Home Range Estimation

According to BURT (1943) is the home range of an animal  “that area traversed by the individual in its normal activities of food gathering, mating, and caring for young”.
In practical the term “home range” of wildlife is used twice: 1. it refers to a map area resulting from location fixes estimates of the animal, and 2. it is refers to an numeric estimate of the area used by the animal, with m2 or km2 as units.

There are several methods to estimate home ranges of wildlife

  • Polygon Method – Estimators are derived from peripheral points or from distances between points furthest apart.
  • Center of Activity Method – Estimators are derived by assuming a parametric form for the utilization distribution function, and fitting of this form to the activity data or activity radii.
  • Nonparametric Method – Estimators are derived by approximating the utilization distribution function using robust density estimators on the geographic coordinates of radio tracking locations or trapped locations.

The polygon method only gives the extent of the animal’s range, whereas the other two methods also address intensity of use.

The oldest and most common method is the minimum area polygon method (MAM) or convex-polygon method (Mohr 1947). In our studies the range sizes were calculated using the convex-polygon method. In this method all locations of an animal are graphically depicted, and the outer position points connected in such a way that a convex polygon is produced (Fig. 1).

How to estimate a wildlife home range - example

Fig. 1:  Determination of the size of a range (blue area) according to the convex-polygon method.  Localization points of European wild sheep Nr. 53 connected in chronological order (n=1224) from a GPS tracking project on mouflon

The thus enclosed area corresponds to the home range of the animal. Localization points that are recorded outside of the home range of the animal due to occasional excursions elsewhere would greatly exaggerate the size of the actual range. Therefore localizations that are further than 0.5 km from other points or localizations that are the result of  infrequent wanderings are not included in the calculation of the actual ranges.

Home range utilization

Most animals do not utilize their entire home range with equal intensity. Certain areas tend to be utilized more heavily than other areas.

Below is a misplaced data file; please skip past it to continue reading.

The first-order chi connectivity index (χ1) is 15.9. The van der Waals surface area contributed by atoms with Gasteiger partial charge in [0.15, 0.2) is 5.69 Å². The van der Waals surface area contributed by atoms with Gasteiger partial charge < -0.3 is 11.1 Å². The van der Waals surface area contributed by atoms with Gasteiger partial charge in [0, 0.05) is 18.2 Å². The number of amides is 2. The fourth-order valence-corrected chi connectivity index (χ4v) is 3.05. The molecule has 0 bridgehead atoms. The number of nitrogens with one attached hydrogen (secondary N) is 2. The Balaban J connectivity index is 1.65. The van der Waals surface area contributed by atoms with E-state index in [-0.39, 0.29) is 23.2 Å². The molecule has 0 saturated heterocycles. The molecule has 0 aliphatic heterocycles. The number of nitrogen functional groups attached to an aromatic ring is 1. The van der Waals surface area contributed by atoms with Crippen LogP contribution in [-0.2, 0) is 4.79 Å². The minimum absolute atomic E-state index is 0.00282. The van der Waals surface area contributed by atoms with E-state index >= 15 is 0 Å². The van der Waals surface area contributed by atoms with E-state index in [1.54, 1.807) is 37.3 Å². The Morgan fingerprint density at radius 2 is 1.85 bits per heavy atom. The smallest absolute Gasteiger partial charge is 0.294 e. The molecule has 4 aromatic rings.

The center of activity is defined as the geographical location within the home range of the point of greatest activity.
Mode(s) of an animal’s area utilization distribution function would also be considered its activity center(s).
The distances from the center of activity to recapture points or radio-tracking locations is called the activity radius.


Fig. 2 shows the utilization intensity of a mouflon ram telemetrized by GPS. It did not use their ranges uniformly, definite intensively used areas within these ranges can be clearly recognized. These intensively used areas are home bases to which the animals regularly return with varying priorities.  The Kernel Method (Worton 1987) is particularly suited to the presentation and quantitative determination of  such activity densities within the ranges.  This method mathematically converts the position coordinates into lines or areaswith varying probabilities of use and presents these graphically. For  ram Nr. 32 the use intensities in 10% intervals were calculated with the Kernel Method and the respective areas marked with a different colour (Fig. 2).

Intensity of home range utilization

Fig. 2:  Home range utilization intensity of the range of ram No. 32

The range was used with varying intensities depending on the season or period of day. Rape and winter wheat fields were only used for grazing from November to March and then only at night. The remaining time of the year the animal stayed in closed forest. The size of the ranges of the investigated wild sheep varied between 549 and 1090 ha.Two of the animals which had originally come from a reserve preferred smaller ranges of 107 ha (ewe) and 412 ha (ram).

Data evaluation with a GIS

The locations of the animals, obtained by GPS telemetry, are stored as Cartesian coordinates.  For further evaluation the data are converted to Gauss-Krueger coordinates and transferred as dBase files to a geographical information system.  For the construction of  the GIS  various thematic maps of the investigation areas are  digitalized and overlaid with the position coordinates of the investigated animals. The data is analyzed using the software ArcView (Company ESRI  ) and Animal Movement Analysis ArcView Extension (Alaska Biological Science Center).


Burt, W. H. (1943), Territoriality and home range concepts as applied to mammals. Journal of Mammalogy, 24, 346-352. Textlink

Dixon, K. R. and Chapman, J. A. (1980), Harmonic mean measure of animal activity areas. Ecology, 61(5), pp1040-1044.

Harris, S., Cresswell, W.J., Forde, P. G., Trewhella, W. J., Woollard, T. and Wray, S. (1990), Mammel Rev., 20(2/3), pp97-123.

Kie, J.G., Matthiopoulos, J., Fieberg, J., Powell, R.A., Cagnacci, F., Mitchell, M.S., Gaillard, J.-M., Moorcroft, P.R., 2010: The home-range concept: are traditional estimators still relevant with modern telemetry technology? Philosophical Transactions of the Royal Society B 365, 2221–2231. Link

Worton, B. J. (1987), A review of models of home range for animal movement. Ecological Modelling, 38, pp277-298.